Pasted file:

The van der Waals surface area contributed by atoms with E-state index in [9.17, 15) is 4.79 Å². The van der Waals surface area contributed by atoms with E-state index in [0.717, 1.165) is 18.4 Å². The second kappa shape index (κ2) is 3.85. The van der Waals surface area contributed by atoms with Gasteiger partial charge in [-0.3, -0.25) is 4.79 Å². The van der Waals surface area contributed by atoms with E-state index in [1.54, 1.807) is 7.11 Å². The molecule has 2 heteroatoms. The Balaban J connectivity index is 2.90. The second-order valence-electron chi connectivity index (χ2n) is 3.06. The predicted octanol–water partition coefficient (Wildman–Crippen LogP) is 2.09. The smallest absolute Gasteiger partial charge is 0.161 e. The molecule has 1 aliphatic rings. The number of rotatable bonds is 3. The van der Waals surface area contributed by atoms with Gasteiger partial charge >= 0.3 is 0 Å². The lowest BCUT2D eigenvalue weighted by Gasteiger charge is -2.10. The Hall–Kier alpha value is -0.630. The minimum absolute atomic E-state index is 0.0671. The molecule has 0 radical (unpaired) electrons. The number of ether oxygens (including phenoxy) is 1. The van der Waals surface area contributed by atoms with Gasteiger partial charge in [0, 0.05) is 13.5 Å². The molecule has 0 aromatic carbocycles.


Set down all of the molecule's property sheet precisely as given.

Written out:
The van der Waals surface area contributed by atoms with E-state index in [9.17, 15) is 4.79 Å². The van der Waals surface area contributed by atoms with E-state index in [0.717, 1.165) is 18.4 Å². The second kappa shape index (κ2) is 3.85. The van der Waals surface area contributed by atoms with Gasteiger partial charge in [-0.3, -0.25) is 4.79 Å². The van der Waals surface area contributed by atoms with E-state index in [1.54, 1.807) is 7.11 Å². The molecule has 2 heteroatoms. The Balaban J connectivity index is 2.90. The second-order valence-electron chi connectivity index (χ2n) is 3.06. The predicted octanol–water partition coefficient (Wildman–Crippen LogP) is 2.09. The smallest absolute Gasteiger partial charge is 0.161 e. The molecule has 1 aliphatic rings. The number of rotatable bonds is 3. The van der Waals surface area contributed by atoms with Gasteiger partial charge >= 0.3 is 0 Å². The lowest BCUT2D eigenvalue weighted by Gasteiger charge is -2.10. The Hall–Kier alpha value is -0.630. The minimum absolute atomic E-state index is 0.0671. The molecule has 0 radical (unpaired) electrons. The number of ether oxygens (including phenoxy) is 1. The van der Waals surface area contributed by atoms with Gasteiger partial charge in [0, 0.05) is 13.5 Å². The molecule has 0 aromatic carbocycles.